New Energy Technologies to Bolster UK’s Carbon Reduction

by | Oct 17, 2018

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Centrica plc, a multinational energy and services company, has today released a new report that shows how new energy technology could meet more than half of the 20% carbon reduction target by 2030 for the healthcare, industry and hospitality sectors, as set out by Britain’s “Clean Growth Strategy.”

Published following the IPCC’s report on the impacts of global warming of 1.5 °C, the “Powering Sustainability” report highlights the opportunity for distributed energy technologies such as battery storage, onsite generation and energy efficiency to deliver an 11% saving across the sectors, which together represent more than a quarter (27%) of emissions.

The report also recommends that a full assessment be completed across all sectors of business and the public sector to identify the opportunities posed by distributed energy technology for the UK.

It is estimated that the deployment of distributed energy solutions in just 50% of organizations could achieve annual savings of 9 MtCO2e, culminating in a total of 137 MtCO?e by 2030. For each sector that would mean:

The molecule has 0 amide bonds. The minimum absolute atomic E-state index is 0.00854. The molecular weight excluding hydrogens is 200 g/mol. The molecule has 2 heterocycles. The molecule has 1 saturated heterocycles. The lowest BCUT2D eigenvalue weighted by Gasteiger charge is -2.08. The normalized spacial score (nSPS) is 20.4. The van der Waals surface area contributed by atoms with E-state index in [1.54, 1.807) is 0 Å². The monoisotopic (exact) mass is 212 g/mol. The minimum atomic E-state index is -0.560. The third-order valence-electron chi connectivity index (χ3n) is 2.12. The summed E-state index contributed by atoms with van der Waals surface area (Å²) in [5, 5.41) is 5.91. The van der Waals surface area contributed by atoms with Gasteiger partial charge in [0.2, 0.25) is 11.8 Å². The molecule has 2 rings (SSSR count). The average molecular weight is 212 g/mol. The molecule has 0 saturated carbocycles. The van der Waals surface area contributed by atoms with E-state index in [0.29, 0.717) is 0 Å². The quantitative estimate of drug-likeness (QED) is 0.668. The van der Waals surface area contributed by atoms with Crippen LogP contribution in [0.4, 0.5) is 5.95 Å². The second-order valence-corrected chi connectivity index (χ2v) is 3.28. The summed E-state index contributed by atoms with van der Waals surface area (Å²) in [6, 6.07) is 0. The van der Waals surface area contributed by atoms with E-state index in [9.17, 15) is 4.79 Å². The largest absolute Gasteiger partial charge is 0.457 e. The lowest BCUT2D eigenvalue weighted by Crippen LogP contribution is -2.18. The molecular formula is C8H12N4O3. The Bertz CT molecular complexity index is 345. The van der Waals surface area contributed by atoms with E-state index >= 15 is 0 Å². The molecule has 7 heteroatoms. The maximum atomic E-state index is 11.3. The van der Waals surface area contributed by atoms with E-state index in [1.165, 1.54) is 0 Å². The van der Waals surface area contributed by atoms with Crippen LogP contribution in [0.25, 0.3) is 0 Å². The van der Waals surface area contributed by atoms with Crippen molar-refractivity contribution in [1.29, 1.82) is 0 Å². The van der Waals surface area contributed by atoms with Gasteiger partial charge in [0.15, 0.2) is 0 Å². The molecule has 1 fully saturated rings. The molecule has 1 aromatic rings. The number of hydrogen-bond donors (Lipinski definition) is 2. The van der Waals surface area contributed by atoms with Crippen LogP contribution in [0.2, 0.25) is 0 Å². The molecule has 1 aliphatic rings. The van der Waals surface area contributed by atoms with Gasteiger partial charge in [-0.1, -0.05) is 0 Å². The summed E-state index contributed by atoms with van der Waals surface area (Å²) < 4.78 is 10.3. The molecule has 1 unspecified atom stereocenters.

• Healthcare: An annual emissions reduction equivalent to 16% of the NHS’s current carbon footprint;
  • Industry: An annual emissions reduction equivalent to 11% of the industrial sector’s current carbon footprint;
  • Hospitality and leisure: An annual emissions reduction equivalent to 14% of the hospitality and leisure sector’s current carbon footprint.

In 2017, Navigant Research released a report saying the global market for distributed energy resources (DER) technologies is expected to reach nearly 530 GW through 2026.

Technology advances, business model innovation, changing regulations, and sustainability and resilience concerns have brought DER into the core of the future deployment of energy infrastructure. Encompassing a broad set of solutions that include systems and technologies designed to operate closer to customers on the electricity grid, the global proliferation of DER has begun to have a significant, and at times controversial, influence on the electricity industry.

 

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